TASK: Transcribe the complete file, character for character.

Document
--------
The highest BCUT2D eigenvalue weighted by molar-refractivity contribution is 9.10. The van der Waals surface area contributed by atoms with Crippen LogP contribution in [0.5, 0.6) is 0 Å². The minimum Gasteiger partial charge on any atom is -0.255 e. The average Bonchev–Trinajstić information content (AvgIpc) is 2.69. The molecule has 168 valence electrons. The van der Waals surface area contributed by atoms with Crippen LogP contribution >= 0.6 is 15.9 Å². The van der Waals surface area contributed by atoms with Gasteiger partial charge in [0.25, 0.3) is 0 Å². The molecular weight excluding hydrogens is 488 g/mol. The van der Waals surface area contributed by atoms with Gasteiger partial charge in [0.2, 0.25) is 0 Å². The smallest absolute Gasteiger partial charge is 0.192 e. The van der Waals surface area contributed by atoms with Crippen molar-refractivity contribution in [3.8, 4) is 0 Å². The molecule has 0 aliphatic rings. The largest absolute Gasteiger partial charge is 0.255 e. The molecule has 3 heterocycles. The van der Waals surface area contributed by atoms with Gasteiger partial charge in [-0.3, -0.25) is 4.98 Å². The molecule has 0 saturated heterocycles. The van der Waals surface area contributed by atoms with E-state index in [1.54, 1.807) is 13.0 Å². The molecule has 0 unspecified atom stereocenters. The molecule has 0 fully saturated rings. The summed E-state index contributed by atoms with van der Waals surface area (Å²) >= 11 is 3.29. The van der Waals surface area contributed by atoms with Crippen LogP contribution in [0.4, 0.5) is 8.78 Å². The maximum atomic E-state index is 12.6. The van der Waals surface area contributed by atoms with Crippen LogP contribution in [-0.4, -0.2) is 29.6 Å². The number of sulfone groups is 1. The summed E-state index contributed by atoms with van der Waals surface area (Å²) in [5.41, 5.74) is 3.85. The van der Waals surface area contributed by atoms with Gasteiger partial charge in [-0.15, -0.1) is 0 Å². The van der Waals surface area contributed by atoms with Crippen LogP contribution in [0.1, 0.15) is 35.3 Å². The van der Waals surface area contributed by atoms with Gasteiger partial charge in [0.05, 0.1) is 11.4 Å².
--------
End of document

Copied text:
The highest BCUT2D eigenvalue weighted by molar-refractivity contribution is 9.10. The van der Waals surface area contributed by atoms with Crippen LogP contribution in [0.5, 0.6) is 0 Å². The minimum Gasteiger partial charge on any atom is -0.255 e. The average Bonchev–Trinajstić information content (AvgIpc) is 2.69. The molecule has 168 valence electrons. The van der Waals surface area contributed by atoms with Crippen LogP contribution >= 0.6 is 15.9 Å². The van der Waals surface area contributed by atoms with Gasteiger partial charge in [0.25, 0.3) is 0 Å². The molecular weight excluding hydrogens is 488 g/mol. The van der Waals surface area contributed by atoms with Gasteiger partial charge in [0.2, 0.25) is 0 Å². The smallest absolute Gasteiger partial charge is 0.192 e. The van der Waals surface area contributed by atoms with Crippen molar-refractivity contribution in [3.8, 4) is 0 Å². The molecule has 0 aliphatic rings. The largest absolute Gasteiger partial charge is 0.255 e. The molecule has 3 heterocycles. The van der Waals surface area contributed by atoms with Gasteiger partial charge in [-0.3, -0.25) is 4.98 Å². The molecule has 0 saturated heterocycles. The van der Waals surface area contributed by atoms with E-state index in [1.54, 1.807) is 13.0 Å². The molecule has 0 unspecified atom stereocenters. The molecule has 0 fully saturated rings. The summed E-state index contributed by atoms with van der Waals surface area (Å²) >= 11 is 3.29. The van der Waals surface area contributed by atoms with Crippen LogP contribution in [0.4, 0.5) is 8.78 Å². The maximum atomic E-state index is 12.6. The van der Waals surface area contributed by atoms with Crippen LogP contribution in [-0.4, -0.2) is 29.6 Å². The number of sulfone groups is 1. The summed E-state index contributed by atoms with van der Waals surface area (Å²) in [5.41, 5.74) is 3.85. The van der Waals surface area contributed by atoms with Gasteiger partial charge in [-0.15, -0.1) is 0 Å². The van der Waals surface area contributed by atoms with Crippen LogP contribution in [0.1, 0.15) is 35.3 Å². The van der Waals surface area contributed by atoms with Gasteiger partial charge in [0.05, 0.1) is 11.4 Å².